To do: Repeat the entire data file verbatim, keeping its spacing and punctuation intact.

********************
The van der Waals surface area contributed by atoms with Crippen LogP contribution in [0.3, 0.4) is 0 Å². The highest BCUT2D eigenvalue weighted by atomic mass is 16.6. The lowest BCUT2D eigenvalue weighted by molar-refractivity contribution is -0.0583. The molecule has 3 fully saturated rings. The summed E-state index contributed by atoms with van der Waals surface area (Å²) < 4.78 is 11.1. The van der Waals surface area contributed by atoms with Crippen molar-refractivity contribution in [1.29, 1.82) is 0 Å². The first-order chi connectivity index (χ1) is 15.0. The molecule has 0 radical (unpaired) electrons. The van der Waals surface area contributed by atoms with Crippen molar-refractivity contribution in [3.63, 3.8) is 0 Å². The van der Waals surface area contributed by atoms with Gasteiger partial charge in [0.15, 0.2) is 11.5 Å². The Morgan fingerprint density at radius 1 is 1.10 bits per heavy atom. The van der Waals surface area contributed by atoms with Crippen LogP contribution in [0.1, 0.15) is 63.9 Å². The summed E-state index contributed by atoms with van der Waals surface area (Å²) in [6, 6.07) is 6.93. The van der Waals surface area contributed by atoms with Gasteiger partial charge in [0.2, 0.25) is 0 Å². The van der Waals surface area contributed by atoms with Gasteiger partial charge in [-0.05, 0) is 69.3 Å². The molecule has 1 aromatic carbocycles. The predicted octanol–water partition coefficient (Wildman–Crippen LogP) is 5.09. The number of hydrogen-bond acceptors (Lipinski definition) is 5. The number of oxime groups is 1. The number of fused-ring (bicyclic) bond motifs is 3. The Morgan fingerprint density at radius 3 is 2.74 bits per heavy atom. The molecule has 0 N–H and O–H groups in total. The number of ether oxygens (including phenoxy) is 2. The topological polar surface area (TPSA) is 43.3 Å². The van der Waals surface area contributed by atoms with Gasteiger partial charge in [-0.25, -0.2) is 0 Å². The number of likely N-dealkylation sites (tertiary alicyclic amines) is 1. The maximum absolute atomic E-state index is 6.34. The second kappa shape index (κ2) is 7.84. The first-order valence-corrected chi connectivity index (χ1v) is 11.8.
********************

The van der Waals surface area contributed by atoms with Crippen LogP contribution in [0.3, 0.4) is 0 Å². The highest BCUT2D eigenvalue weighted by atomic mass is 16.6. The lowest BCUT2D eigenvalue weighted by molar-refractivity contribution is -0.0583. The molecule has 3 fully saturated rings. The summed E-state index contributed by atoms with van der Waals surface area (Å²) < 4.78 is 11.1. The van der Waals surface area contributed by atoms with Crippen molar-refractivity contribution in [1.29, 1.82) is 0 Å². The first-order chi connectivity index (χ1) is 15.0. The molecule has 0 radical (unpaired) electrons. The van der Waals surface area contributed by atoms with Crippen molar-refractivity contribution in [3.63, 3.8) is 0 Å². The van der Waals surface area contributed by atoms with Gasteiger partial charge in [0.15, 0.2) is 11.5 Å². The Morgan fingerprint density at radius 1 is 1.10 bits per heavy atom. The van der Waals surface area contributed by atoms with Crippen LogP contribution in [0.1, 0.15) is 63.9 Å². The summed E-state index contributed by atoms with van der Waals surface area (Å²) in [6, 6.07) is 6.93. The van der Waals surface area contributed by atoms with Gasteiger partial charge in [0.2, 0.25) is 0 Å². The van der Waals surface area contributed by atoms with Gasteiger partial charge in [-0.05, 0) is 69.3 Å². The molecule has 1 aromatic carbocycles. The predicted octanol–water partition coefficient (Wildman–Crippen LogP) is 5.09. The number of hydrogen-bond acceptors (Lipinski definition) is 5. The number of oxime groups is 1. The number of fused-ring (bicyclic) bond motifs is 3. The Morgan fingerprint density at radius 3 is 2.74 bits per heavy atom. The molecule has 0 N–H and O–H groups in total. The number of ether oxygens (including phenoxy) is 2. The topological polar surface area (TPSA) is 43.3 Å². The van der Waals surface area contributed by atoms with Gasteiger partial charge in [-0.25, -0.2) is 0 Å². The number of likely N-dealkylation sites (tertiary alicyclic amines) is 1. The maximum absolute atomic E-state index is 6.34. The second kappa shape index (κ2) is 7.84. The first-order valence-corrected chi connectivity index (χ1v) is 11.8.